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By Hannah Critchfield

As the election looms next week, record-breaking numbers of voters have already cast their ballots in the battleground state of North Carolina.

One in three North Carolinians has already voted. Of these approximately 4 million voters, according to state data, and as of Thursday evening, more than 881,000 of them cast absentee ballots.

How many of those were people in jail?

Unbeknownst to many, people who are incarcerated and retain their ability to vote have a constitutional right to the ballot.

People who have been convicted of a felony temporarily lose their right to vote in North Carolina until they have completed their probation, although some will be able to vote after an injunction issued in September in Wake County Superior Court. But this does not apply to people in jail who are awaiting trial and have no prior felony conviction.

An estimated two-thirds of the 746,000 people held in local jails nationwide are eligible to vote.

Voting in jail remains sparse in most parts of the country, and North Carolina is no exception.

In the 2018 national election, just 20 known people cast their ballots while incarcerated in one of the state’s nearly 100 county jails, North Carolina Health News previously reported.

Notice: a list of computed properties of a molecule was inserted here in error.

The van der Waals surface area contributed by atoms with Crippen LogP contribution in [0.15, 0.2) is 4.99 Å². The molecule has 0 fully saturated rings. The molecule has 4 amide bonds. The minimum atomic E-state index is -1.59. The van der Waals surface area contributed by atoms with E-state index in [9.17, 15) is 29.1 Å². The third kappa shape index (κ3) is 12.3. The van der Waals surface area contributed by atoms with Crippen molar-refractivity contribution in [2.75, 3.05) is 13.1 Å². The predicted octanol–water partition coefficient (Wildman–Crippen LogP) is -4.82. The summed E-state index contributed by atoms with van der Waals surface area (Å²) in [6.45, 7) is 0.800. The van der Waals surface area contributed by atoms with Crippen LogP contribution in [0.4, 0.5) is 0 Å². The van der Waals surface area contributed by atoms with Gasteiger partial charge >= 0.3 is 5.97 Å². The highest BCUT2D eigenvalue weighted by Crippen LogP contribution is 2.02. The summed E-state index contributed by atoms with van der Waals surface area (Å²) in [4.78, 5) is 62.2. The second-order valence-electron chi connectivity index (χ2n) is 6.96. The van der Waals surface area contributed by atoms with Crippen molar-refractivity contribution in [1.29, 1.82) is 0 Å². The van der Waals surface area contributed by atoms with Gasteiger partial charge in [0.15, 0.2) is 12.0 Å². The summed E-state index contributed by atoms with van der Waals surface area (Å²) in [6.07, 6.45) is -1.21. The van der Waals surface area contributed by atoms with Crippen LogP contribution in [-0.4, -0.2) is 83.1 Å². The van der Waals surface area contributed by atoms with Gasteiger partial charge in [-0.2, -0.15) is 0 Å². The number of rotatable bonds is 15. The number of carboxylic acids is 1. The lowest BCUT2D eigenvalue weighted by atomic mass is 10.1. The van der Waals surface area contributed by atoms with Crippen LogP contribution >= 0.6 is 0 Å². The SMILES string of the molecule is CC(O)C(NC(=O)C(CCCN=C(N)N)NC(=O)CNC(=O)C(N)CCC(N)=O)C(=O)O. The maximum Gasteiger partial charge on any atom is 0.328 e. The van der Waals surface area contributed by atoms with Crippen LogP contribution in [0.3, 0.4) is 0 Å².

A guard’s lack of knowledge about inmates’ right to the ballot, as well as facility mailing restrictions that prevent ballots from arriving, the absence of a plan to facilitate the voting process, and jailed voters’ own unawareness about their eligibility, can lead to de facto voter suppression, according to Dana Paikowsky, an attorney who focuses on jail-based disenfranchisement at the nonprofit Campaign Legal Center.

The transience of jail residents also makes voting complicated. Many inmates cycle in and out of jail quickly, and studies have shown a lack of stable residency decreases voter turnout.

The novel coronavirus brought added challenges to many voting rights groups’ plans to expand jail voting in the state ahead of the 2020 national election.

Some sheriffs, particularly those with past partnerships with these local organizations, have remained committed to facilitating voter access within their jails.

North Carolina Health News contacted all 100 county sheriff’s offices about how many people have voted in their jail. Seven of the respondents are tracking the number of inmates who have registered while incarcerated.

An open question

The deadline to register to vote in North Carolina was Oct. 9.